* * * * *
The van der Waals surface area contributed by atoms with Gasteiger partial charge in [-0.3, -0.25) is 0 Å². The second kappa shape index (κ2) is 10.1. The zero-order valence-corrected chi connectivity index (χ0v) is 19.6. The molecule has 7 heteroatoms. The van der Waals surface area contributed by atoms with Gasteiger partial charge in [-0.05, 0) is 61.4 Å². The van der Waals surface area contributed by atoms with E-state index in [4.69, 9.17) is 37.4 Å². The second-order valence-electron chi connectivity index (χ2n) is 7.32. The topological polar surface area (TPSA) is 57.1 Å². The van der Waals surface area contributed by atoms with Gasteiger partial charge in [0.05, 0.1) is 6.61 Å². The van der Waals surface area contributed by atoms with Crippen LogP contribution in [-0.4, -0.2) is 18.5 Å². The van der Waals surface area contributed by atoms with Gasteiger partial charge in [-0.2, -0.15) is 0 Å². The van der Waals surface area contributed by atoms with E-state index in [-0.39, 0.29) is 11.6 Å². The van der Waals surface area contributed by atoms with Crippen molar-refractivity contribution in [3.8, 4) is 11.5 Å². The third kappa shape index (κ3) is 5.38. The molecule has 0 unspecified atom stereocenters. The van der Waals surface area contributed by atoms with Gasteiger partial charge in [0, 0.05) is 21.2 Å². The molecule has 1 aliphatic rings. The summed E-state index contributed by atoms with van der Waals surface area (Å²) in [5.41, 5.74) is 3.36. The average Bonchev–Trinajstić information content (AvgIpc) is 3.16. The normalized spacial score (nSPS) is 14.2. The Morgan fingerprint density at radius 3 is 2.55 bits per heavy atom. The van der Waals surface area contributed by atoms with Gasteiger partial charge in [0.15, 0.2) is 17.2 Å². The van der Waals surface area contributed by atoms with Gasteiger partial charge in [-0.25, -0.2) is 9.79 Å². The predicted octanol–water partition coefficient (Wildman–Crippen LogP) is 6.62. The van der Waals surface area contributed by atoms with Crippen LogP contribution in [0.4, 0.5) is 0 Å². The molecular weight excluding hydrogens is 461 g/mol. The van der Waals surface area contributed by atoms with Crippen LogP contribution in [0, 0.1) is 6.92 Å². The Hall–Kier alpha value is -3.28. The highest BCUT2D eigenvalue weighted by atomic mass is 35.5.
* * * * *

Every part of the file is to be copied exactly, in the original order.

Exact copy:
The van der Waals surface area contributed by atoms with Gasteiger partial charge in [-0.3, -0.25) is 0 Å². The second kappa shape index (κ2) is 10.1. The zero-order valence-corrected chi connectivity index (χ0v) is 19.6. The molecule has 7 heteroatoms. The van der Waals surface area contributed by atoms with Gasteiger partial charge in [-0.05, 0) is 61.4 Å². The van der Waals surface area contributed by atoms with E-state index in [4.69, 9.17) is 37.4 Å². The second-order valence-electron chi connectivity index (χ2n) is 7.32. The topological polar surface area (TPSA) is 57.1 Å². The van der Waals surface area contributed by atoms with Gasteiger partial charge in [0.05, 0.1) is 6.61 Å². The van der Waals surface area contributed by atoms with Crippen LogP contribution in [-0.4, -0.2) is 18.5 Å². The van der Waals surface area contributed by atoms with Gasteiger partial charge in [-0.2, -0.15) is 0 Å². The van der Waals surface area contributed by atoms with E-state index in [-0.39, 0.29) is 11.6 Å². The van der Waals surface area contributed by atoms with Crippen molar-refractivity contribution in [3.8, 4) is 11.5 Å². The third kappa shape index (κ3) is 5.38. The molecule has 0 unspecified atom stereocenters. The van der Waals surface area contributed by atoms with Gasteiger partial charge in [0, 0.05) is 21.2 Å². The molecule has 1 aliphatic rings. The summed E-state index contributed by atoms with van der Waals surface area (Å²) in [5.41, 5.74) is 3.36. The average Bonchev–Trinajstić information content (AvgIpc) is 3.16. The normalized spacial score (nSPS) is 14.2. The Morgan fingerprint density at radius 3 is 2.55 bits per heavy atom. The van der Waals surface area contributed by atoms with Gasteiger partial charge in [0.15, 0.2) is 17.2 Å². The van der Waals surface area contributed by atoms with Gasteiger partial charge in [-0.25, -0.2) is 9.79 Å². The predicted octanol–water partition coefficient (Wildman–Crippen LogP) is 6.62. The van der Waals surface area contributed by atoms with Crippen LogP contribution in [0.4, 0.5) is 0 Å². The molecular weight excluding hydrogens is 461 g/mol. The van der Waals surface area contributed by atoms with Crippen LogP contribution in [0, 0.1) is 6.92 Å². The Hall–Kier alpha value is -3.28. The highest BCUT2D eigenvalue weighted by atomic mass is 35.5.